I have been working online as a paediatrician for 5 years now and I’ve used different platforms – many more than an average paediatrician – partly because I was part of a national digitalisation project but partly because I wanted to try. I can safely say that working digitally in paediatrics is very natural because the parents are a digitally mature generation using digital tools in all aspects of their lives. However, this synergy is not without its challenges: This group is used to getting knowledge instantly and we all know that, sometimes, time is the best diagnostician.
As we saw in the recent letter from Ivy Grove, providing a digital door can be too smooth and easy and I partly still share that concern. However, our nationwide case study showed that presently, it may not have freed up clinical hours yet but, hadn’t we done this digital transformation, incoming patient cases would have increased over the phone. It is a huge win to have stopped the increasing trend. Moreover, new parents used to an instant response are not always looking for treatment – they are looking for knowledge; reassurance; comfort. Both these points are critical to consider from the get-go: Where do we want to be in 2-5 years? What is reachable? And, how do we want our new normal to look?
The benefits for families
The benefits of digital tools in paediatrics are indisputable. Consider a child in a state of fever, alternating between chills and cold sweat – dressing her, pulling her out of bed for an hour or two, having her wait – that is very troublesome. Moreover, the most common reason a child comes in is an infectious disease and the risk of spreading that to both parents and children at the clinic is enormous. I’ve had cases of children coming in with an ear infection, and I have to see them again in a week with a stomach bug that they caught during their visit. Additionally, we can have both parents in the video consultation, both involved in their child’s treatment, something particularly important for chronic diseases.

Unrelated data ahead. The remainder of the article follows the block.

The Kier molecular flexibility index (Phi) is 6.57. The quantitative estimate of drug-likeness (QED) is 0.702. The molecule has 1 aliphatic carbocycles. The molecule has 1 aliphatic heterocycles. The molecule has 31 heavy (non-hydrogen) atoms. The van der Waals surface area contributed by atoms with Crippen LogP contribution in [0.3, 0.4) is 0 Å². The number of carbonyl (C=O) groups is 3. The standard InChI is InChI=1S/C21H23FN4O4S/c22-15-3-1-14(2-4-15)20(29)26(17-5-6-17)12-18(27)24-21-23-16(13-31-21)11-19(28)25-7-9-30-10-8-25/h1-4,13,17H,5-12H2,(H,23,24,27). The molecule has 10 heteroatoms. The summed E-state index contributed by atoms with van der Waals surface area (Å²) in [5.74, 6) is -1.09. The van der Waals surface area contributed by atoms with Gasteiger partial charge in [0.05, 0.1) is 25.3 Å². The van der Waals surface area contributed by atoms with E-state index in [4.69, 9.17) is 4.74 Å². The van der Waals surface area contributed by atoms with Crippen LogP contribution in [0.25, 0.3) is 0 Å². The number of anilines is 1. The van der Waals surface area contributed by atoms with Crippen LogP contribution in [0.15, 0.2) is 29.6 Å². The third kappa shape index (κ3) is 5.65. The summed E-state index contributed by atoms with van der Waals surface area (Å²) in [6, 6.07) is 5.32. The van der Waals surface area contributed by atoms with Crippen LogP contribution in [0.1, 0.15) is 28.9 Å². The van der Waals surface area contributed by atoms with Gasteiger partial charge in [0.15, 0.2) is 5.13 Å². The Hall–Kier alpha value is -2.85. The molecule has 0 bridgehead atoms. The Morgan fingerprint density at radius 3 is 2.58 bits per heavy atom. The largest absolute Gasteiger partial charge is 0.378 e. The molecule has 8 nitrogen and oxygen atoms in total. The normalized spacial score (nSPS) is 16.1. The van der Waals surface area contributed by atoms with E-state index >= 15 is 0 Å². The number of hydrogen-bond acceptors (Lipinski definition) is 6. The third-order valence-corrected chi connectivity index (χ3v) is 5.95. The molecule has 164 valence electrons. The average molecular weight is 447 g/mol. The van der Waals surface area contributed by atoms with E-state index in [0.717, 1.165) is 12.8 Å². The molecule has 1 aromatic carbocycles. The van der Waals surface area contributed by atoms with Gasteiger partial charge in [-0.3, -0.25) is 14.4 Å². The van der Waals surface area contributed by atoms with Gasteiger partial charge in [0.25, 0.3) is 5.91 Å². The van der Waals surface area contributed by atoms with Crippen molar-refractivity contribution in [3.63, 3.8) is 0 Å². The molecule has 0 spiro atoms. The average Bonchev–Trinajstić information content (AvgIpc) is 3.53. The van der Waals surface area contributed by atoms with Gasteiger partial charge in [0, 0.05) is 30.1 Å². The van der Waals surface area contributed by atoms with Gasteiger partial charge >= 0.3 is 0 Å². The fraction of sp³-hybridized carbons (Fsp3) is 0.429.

The benefits for the clinicians
From our side, as paediatrics professionals, there are numerous benefits to even improving quality of care and our time management: I get the history from both parents and have the different perspectives, levels of worry, and experiences, which is illuminating for getting a more precise medical history. I can see my young patients in a relaxed state, see their default – something particularly important for children with neuropsychiatric conditions. Research has shown that seeing the family in their home environment provides safer results for the child and professionals can spot problematic areas with more precision.
A rotating camera, multiple image uploads, guided medical history forms crafted by professionals – that is the present and it can make our professional lives and the care we provide much, much better. And it doesn’t stop at online consultations: Already today, we can automate the guided medical history part, instilling part of our expertise in it. In the foreseeable future, we can also integrate objective vital parameters. I personally feel both privileged and excited to have gotten a taste of that – Much more than my beliefs, it is my personal experience that made me an advocate for digital health.